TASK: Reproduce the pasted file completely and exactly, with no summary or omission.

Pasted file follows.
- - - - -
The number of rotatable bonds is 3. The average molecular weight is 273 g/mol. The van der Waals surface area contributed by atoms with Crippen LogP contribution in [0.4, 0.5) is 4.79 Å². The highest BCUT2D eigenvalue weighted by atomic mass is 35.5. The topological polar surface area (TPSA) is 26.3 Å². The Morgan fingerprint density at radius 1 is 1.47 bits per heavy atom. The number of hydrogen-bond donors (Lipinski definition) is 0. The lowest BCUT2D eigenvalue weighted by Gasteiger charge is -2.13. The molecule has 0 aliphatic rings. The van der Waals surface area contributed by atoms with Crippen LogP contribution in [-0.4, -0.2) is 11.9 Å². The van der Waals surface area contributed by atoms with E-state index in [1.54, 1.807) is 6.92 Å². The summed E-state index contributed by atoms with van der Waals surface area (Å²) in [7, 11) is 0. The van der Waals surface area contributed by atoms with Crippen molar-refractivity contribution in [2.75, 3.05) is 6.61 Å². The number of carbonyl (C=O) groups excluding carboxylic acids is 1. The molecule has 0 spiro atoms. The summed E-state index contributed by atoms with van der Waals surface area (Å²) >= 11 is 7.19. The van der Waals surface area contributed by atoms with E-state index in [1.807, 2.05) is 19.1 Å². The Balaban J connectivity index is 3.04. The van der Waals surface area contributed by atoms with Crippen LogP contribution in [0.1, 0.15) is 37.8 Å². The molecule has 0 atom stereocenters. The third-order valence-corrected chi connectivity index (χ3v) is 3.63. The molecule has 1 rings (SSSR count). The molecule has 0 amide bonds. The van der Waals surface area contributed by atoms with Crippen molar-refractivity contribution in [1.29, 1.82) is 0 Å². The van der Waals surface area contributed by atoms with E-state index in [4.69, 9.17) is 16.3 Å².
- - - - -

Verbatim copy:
The number of rotatable bonds is 3. The average molecular weight is 273 g/mol. The van der Waals surface area contributed by atoms with Crippen LogP contribution in [0.4, 0.5) is 4.79 Å². The highest BCUT2D eigenvalue weighted by atomic mass is 35.5. The topological polar surface area (TPSA) is 26.3 Å². The Morgan fingerprint density at radius 1 is 1.47 bits per heavy atom. The number of hydrogen-bond donors (Lipinski definition) is 0. The lowest BCUT2D eigenvalue weighted by Gasteiger charge is -2.13. The molecule has 0 aliphatic rings. The van der Waals surface area contributed by atoms with Crippen LogP contribution in [-0.4, -0.2) is 11.9 Å². The van der Waals surface area contributed by atoms with E-state index in [1.54, 1.807) is 6.92 Å². The summed E-state index contributed by atoms with van der Waals surface area (Å²) in [7, 11) is 0. The van der Waals surface area contributed by atoms with Crippen molar-refractivity contribution in [2.75, 3.05) is 6.61 Å². The number of carbonyl (C=O) groups excluding carboxylic acids is 1. The molecule has 0 spiro atoms. The summed E-state index contributed by atoms with van der Waals surface area (Å²) >= 11 is 7.19. The van der Waals surface area contributed by atoms with E-state index in [1.807, 2.05) is 19.1 Å². The Balaban J connectivity index is 3.04. The van der Waals surface area contributed by atoms with Crippen LogP contribution in [0.1, 0.15) is 37.8 Å². The molecule has 0 atom stereocenters. The third-order valence-corrected chi connectivity index (χ3v) is 3.63. The molecule has 1 rings (SSSR count). The molecule has 0 amide bonds. The van der Waals surface area contributed by atoms with Crippen molar-refractivity contribution in [1.29, 1.82) is 0 Å². The van der Waals surface area contributed by atoms with E-state index in [4.69, 9.17) is 16.3 Å².